and the list goes on...
You should not treat it like any another high-risk position. Put somewhere between 1/10 and 1/20 of your net value into it and call it a day. Even if you lose everything, you will recover it in a year of average equity growth. Conversely, if you manage to cash out, you will probably cash out quite nicely.
It's also a bit cheaper when NASA has laid the groundwork. Developing stuff from scratch is a lot more expensive.
To make stuff up all you need is trump's twitter account.
The following fit the pattern:
Microsoft and other internet/tech stocks (2000)
Apple 2007.. oh wait...
Housing any other year from 1980 to 2017.. oh wait...
Gold any other year other than 2011-2012..oh wait...
Bitcoin (2017) will likely be the next big entry to the list.
What list, a list of things you clearly don't understand very well?
the people who own a bunch of land they don't live on, who then demand money in perpetuity if anyone else wants to live there
Are you referring to the government? That description certainly fits government-owned property, and property not owned by the government requires payment of property taxes in perpetuity.
If you're referring to property owned by non-government entities, those entities have to pay taxes, and those taxes are nominally used to benefit everyone. If the owner doesn't pay taxes, after a number of years the government can seize the property.
Looked at another way, it seems like you're complaining about people who've earned enough money to buy (and develop) property, and you want to leech off their efforts and live there rent-free, having done nothing to deserve it.
Right. Because you'd never use a satellite for earth science. What a crazy idea.
Don't be silly... he going to get the Lunarians to pay for it. And every time the Lunarians say no, the rocket gets 10X YUGER!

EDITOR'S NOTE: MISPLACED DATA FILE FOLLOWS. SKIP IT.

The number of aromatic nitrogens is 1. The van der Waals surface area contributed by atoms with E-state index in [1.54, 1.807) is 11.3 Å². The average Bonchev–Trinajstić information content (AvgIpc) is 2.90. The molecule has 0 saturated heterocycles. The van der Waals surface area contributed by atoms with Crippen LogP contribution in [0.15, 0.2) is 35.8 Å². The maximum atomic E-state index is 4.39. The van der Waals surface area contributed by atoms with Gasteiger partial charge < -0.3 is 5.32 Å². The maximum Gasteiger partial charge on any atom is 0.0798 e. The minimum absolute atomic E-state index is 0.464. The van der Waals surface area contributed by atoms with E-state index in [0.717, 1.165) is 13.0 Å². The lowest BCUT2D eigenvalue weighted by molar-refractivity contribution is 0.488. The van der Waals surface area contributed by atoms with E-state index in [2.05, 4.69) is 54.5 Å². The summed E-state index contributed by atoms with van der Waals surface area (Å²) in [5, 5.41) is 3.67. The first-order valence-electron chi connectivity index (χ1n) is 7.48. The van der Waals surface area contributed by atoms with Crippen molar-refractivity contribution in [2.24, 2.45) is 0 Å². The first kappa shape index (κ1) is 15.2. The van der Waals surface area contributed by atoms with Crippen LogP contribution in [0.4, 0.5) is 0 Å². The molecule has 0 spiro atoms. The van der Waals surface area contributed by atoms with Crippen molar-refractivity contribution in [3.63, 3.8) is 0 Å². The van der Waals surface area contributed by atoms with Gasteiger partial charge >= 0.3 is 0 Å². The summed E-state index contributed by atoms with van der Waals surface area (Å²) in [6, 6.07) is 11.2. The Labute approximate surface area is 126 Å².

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But it's quite plausible for someone who assembles cars to make a career shift into doing body work. That would be a much more apt analogy. Back in the 70s, when I first learned to program, things were quite a bit different than they are today. You didn't have to know nearly so much.
The volume of knowledge in the field has grown; even for relatively low-level jobs. Imagine: most programs back then were very small, and largely consisted of reading an input stream like a tape file and producing either another data stream, a simple report, or even just a few numbers. Since almost no computers were networked, and almost nobody had any reason to worry about security. Even database management systems were rare, so for the most part your program didn't interact with other software other than a handful of system calls and some very small by modern standards libraries. Frameworks -- which take up vast amounts of a modern programmer's mental landscape -- were unheard of.
By comparison even a fairly low-level job doing front end programming today requires the grasp of a number of subtle architectural, performance, and security issues (e.g. single origin policy). Things I guess are better today, and we're certainly more productive, but we spend so much of our time dealing with the choices, mistakes, and bad intentions of other people than we did back in the day.
Ah, you may as well boycott the roads. They'll be thrilled, because your boycott is obviously doomed, and the very few silly enough to try it will curtail their own mobility (/ability to participate in society/democracy), hurting rather than helping their cause.